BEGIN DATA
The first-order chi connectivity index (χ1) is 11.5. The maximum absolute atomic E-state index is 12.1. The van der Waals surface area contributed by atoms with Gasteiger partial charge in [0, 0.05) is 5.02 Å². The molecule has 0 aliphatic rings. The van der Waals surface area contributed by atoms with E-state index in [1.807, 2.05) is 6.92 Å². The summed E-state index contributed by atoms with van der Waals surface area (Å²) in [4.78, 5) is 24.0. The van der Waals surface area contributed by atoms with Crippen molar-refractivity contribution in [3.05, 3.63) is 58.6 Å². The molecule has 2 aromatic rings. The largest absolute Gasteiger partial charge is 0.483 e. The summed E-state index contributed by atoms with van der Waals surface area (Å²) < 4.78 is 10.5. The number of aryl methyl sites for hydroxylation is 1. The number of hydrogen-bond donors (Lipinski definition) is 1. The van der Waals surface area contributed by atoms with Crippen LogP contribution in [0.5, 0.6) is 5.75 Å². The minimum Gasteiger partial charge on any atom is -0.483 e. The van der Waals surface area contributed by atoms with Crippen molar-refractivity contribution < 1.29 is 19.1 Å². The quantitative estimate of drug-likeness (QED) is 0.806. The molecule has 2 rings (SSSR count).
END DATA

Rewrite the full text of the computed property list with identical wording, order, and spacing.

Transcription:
The first-order chi connectivity index (χ1) is 11.5. The maximum absolute atomic E-state index is 12.1. The van der Waals surface area contributed by atoms with Gasteiger partial charge in [0, 0.05) is 5.02 Å². The molecule has 0 aliphatic rings. The van der Waals surface area contributed by atoms with E-state index in [1.807, 2.05) is 6.92 Å². The summed E-state index contributed by atoms with van der Waals surface area (Å²) in [4.78, 5) is 24.0. The van der Waals surface area contributed by atoms with Crippen molar-refractivity contribution in [3.05, 3.63) is 58.6 Å². The molecule has 2 aromatic rings. The largest absolute Gasteiger partial charge is 0.483 e. The summed E-state index contributed by atoms with van der Waals surface area (Å²) < 4.78 is 10.5. The number of aryl methyl sites for hydroxylation is 1. The number of hydrogen-bond donors (Lipinski definition) is 1. The van der Waals surface area contributed by atoms with Crippen LogP contribution in [0.5, 0.6) is 5.75 Å². The minimum Gasteiger partial charge on any atom is -0.483 e. The van der Waals surface area contributed by atoms with Crippen molar-refractivity contribution < 1.29 is 19.1 Å². The quantitative estimate of drug-likeness (QED) is 0.806. The molecule has 2 rings (SSSR count).